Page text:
Commonwealth 2018 Round 1: Tania Sachdev's huge blunder
What a great gathering of chess players we have at the Leela Ambience Hotel in Delhi. The Commonwealth Chess Championships 2018 kicked off from the 26th of June 2018. A record number of players are taking part in this event. In the mornings you have the age category events, while in the afternoon, the open section begins. Most of the top seeds sailed through, with the exception of the strongest female player in the tournament - Tania Sachdev. In a completely winning position she blundered in a big way and gifted the full point to the opponent. We have a huge report with some excellent pictures by Amruta Mokal.
The Commonwealth of Nations, often known as simply the Commonwealth, is an intergovernmental organisation of 53 member states that are mostly former territories of the British Empire. The Commonwealth covers more than 29,958,050 km2, equivalent to 20% of the world's land area and spans all six inhabited continents. With an estimated population of 2.419 billion people, nearly a third of the world population lives in Commonwealth countries!
This year the Commonwealth Championships just like the last year is divided into 15 categories. We have 14 age categories and one open event. Earlier, the age category prizes used to be given based on the open tournament itself, but since the last year, the Commonwealth Association have wanted to pit the youngsters against players of their age category in order to determine the medals. This is the reason why you have under-8, 10, 12, 14, 16, 18, 20 in both open and girls section, which comes to 14 age category events.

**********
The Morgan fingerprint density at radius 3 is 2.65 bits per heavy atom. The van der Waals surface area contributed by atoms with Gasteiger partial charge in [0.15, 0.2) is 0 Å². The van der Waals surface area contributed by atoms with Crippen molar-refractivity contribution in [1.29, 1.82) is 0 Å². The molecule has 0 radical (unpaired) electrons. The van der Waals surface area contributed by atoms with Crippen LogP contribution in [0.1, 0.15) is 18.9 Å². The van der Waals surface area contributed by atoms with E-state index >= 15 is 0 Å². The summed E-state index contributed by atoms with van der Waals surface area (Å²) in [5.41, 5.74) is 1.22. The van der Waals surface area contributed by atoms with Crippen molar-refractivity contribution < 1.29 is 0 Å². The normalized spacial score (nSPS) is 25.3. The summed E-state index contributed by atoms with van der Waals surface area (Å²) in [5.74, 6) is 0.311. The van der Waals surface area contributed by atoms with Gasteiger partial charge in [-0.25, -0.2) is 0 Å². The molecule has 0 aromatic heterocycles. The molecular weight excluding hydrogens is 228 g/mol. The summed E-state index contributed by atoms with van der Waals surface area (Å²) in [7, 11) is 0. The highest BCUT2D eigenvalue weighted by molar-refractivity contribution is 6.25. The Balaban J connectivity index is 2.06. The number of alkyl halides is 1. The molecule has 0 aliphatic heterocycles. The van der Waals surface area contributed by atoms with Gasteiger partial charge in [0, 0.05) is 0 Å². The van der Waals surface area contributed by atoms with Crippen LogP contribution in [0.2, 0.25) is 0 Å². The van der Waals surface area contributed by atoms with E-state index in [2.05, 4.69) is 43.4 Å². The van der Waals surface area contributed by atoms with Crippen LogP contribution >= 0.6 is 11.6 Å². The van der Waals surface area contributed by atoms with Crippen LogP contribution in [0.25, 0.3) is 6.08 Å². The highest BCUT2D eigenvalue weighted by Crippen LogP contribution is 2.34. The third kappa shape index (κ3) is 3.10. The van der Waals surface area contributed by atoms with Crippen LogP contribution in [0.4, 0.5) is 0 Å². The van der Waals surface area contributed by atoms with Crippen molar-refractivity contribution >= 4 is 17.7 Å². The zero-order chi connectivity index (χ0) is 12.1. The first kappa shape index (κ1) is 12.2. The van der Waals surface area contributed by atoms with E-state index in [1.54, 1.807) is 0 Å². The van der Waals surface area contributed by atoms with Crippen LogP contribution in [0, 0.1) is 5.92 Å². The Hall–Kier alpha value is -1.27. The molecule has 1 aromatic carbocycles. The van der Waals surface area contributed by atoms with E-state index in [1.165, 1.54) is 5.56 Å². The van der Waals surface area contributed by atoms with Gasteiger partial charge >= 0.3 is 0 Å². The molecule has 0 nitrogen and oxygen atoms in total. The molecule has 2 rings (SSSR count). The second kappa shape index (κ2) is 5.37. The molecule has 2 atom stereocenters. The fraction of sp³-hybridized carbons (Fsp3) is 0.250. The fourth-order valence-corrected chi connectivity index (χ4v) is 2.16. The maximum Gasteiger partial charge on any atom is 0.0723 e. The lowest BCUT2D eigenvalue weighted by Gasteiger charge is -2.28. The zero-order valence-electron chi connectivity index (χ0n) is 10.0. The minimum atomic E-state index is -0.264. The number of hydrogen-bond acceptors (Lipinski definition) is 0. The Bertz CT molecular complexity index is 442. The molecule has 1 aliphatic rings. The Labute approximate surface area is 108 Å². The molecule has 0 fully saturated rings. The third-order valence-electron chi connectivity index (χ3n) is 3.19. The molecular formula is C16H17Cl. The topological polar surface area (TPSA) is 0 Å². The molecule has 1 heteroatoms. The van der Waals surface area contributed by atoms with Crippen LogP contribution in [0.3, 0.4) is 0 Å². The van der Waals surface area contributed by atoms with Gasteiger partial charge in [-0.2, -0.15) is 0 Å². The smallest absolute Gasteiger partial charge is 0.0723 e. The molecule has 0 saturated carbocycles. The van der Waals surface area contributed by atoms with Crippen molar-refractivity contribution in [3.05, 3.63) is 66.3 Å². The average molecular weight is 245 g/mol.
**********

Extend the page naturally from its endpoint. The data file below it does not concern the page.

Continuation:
Let's first have a look at the absolute Open event before moving to the age category section.
Although we have a very good turnout of Indian GMs, the tournament misses International Grandmasters.
|3||GM||Deepan Chakkravarthy J.||5011132||IND||2531||Railways|
|4||GM||Lalith Babu M R||5024595||IND||2529||PSPB|
|5||GM||Vishnu Prasanna. V||5030692||IND||2525||Tamilnadu|
|7||GM||Swapnil S. Dhopade||5019184||IND||2495||Railways|
|8||GM||Thejkumar M. S.||5009154||IND||2495||Railways|
|11||IM||Visakh N R||25012223||IND||2467||Tamilnadu|
|13||IM||Mohammad Nubairshah Shaikh||5053196||IND||2441||Maharashtra|
|14||IM||Nitin S.||5018277||IND||2441||Tamil Nadu|
|15||GM||Bakre Tejas||5004195||IND||2439||Air India|
|18||GM||Thipsay Praveen M||5000033||IND||2405||Maharashtra|
|19||IM||Tania Sachdev||5007844||IND||2393||w||Air India|
|20||IM||Akash G||5040299||IND||2391||Tamil Nadu|
Lalith Babu vs Karan Trivedi
It's positions like these that Jacob Aagaard explains in the chapter "Comparison" of his book Grand Master Preparation - Calculation. What Jacob essentially mentions is that you go ahead with one line for example Bxe5 Bg5 Qxh3 Qd2 f4 and now in this position replace the bishop on e5 with pawn on e5, assuming that if you took dxe5 this position would have arose! You have to compare both the positions in this particular manner and when that is done, you have to choose which move is better. It is quite apparent that the bishop on e5 works much better than one on g7 hemmed in by his own pawn on e5. Karan's decision to take on e5 with the pawn was wrong and he lost the game. ...Bxe5! would have given Black a good position.